PR: It’s the inches that count

The way Kiwi organisations measure the value of PR-generated media coverage is the subject of a nationwide review being conducted this month by the CAANZ Marcomms committee and the New Zealand Marketing Association (NZMA), with agencies and clients around the country being surveyed in an effort to find out about their use of Advertising Equivalent Values (AVE) and other PR measures.

Despite the fact PR is now a $7 billion worldwide industry, it has been hindered for years by its inability to quantify the value the discipline brings to clients/businesses. One of the ways that value has been assigned to PR campaigns is by AVE, which is calculated by multiplying the advertising rate card value of the media coverage achieved by a number (usually between three and seven) that is chosen to reflect the view that editorial coverage has more resonance with consumers than paid for advertising space. This formula has been used globally for more than 40 years.

Chair of the CAANZ Marcomms committee, Claudia Macdonald, says there are two reasons for the survey: “Unlike other countries around the world, New Zealand currently has no agreed number by which AVE figures are arrived at. We think it’s important to get agreement on that multiplier so that PR-generated media coverage can be judged on a level playing field.”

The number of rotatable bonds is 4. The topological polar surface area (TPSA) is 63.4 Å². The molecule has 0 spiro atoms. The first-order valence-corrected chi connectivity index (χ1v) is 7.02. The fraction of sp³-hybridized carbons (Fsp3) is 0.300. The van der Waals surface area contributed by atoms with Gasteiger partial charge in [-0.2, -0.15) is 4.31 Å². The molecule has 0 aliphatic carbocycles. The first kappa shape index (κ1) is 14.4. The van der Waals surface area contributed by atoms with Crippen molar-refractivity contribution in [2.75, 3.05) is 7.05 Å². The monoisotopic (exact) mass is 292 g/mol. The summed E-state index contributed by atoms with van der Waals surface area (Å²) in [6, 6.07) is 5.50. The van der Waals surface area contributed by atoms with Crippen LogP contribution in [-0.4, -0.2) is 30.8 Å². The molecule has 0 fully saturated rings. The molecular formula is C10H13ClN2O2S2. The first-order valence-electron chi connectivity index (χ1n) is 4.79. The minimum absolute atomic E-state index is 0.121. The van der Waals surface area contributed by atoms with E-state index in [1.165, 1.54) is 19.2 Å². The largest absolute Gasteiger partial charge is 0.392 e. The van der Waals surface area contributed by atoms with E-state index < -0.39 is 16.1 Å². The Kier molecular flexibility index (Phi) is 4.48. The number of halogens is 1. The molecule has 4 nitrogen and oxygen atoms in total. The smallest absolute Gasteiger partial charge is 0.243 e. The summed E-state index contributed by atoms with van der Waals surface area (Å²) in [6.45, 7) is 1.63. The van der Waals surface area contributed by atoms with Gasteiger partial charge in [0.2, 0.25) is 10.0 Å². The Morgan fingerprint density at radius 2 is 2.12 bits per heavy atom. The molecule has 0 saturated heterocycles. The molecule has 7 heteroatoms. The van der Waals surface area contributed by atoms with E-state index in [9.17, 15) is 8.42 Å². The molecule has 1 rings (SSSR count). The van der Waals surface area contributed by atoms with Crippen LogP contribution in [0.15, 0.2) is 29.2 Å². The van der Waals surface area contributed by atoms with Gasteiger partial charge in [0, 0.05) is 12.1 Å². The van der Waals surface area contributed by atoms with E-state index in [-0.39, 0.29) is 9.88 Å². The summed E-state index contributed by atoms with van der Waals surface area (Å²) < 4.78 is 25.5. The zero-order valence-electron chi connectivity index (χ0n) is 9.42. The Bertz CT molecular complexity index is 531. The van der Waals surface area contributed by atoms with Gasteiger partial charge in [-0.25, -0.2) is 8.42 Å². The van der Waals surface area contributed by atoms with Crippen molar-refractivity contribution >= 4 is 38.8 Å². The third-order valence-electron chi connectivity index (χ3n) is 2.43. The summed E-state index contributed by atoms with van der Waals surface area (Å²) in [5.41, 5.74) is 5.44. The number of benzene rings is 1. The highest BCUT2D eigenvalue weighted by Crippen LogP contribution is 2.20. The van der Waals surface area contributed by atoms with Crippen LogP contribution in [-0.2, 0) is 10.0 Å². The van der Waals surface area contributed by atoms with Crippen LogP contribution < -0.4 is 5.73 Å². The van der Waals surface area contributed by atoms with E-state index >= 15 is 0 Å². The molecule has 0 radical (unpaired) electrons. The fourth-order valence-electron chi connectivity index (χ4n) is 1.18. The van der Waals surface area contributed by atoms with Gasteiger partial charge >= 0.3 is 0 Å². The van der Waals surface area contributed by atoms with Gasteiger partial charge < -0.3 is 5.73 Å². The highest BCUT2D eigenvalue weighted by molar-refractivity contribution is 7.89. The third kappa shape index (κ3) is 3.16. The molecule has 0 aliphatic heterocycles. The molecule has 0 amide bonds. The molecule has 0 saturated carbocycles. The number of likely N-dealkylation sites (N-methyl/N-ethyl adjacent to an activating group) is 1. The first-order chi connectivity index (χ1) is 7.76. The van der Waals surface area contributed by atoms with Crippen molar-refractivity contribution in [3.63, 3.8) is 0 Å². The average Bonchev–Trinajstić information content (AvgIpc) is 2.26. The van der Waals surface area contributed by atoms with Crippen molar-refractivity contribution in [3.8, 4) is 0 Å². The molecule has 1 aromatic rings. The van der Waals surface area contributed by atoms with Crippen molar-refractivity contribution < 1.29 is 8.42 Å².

The two associations are also hoping to stimulate debate on the use of AVEs and the best way to measure PR and demonstrate its value.

“Worldwide the move is away from AVE but while it still exists as a measure, we want to agree a national standard for CAANZ members and provide everyone, from clients to awards judges, with a uniform assessment tool . . . In addition to CAANZ members, we’re pleased to be canvassing industry views through our valued relationship with the Marketing Association.”

The survey can be filled out on the NZMA’s website and the results are expected to be released in April.

About Author

One of the talented StopPress Team of Content Producers made this post happen.

Comments are closed.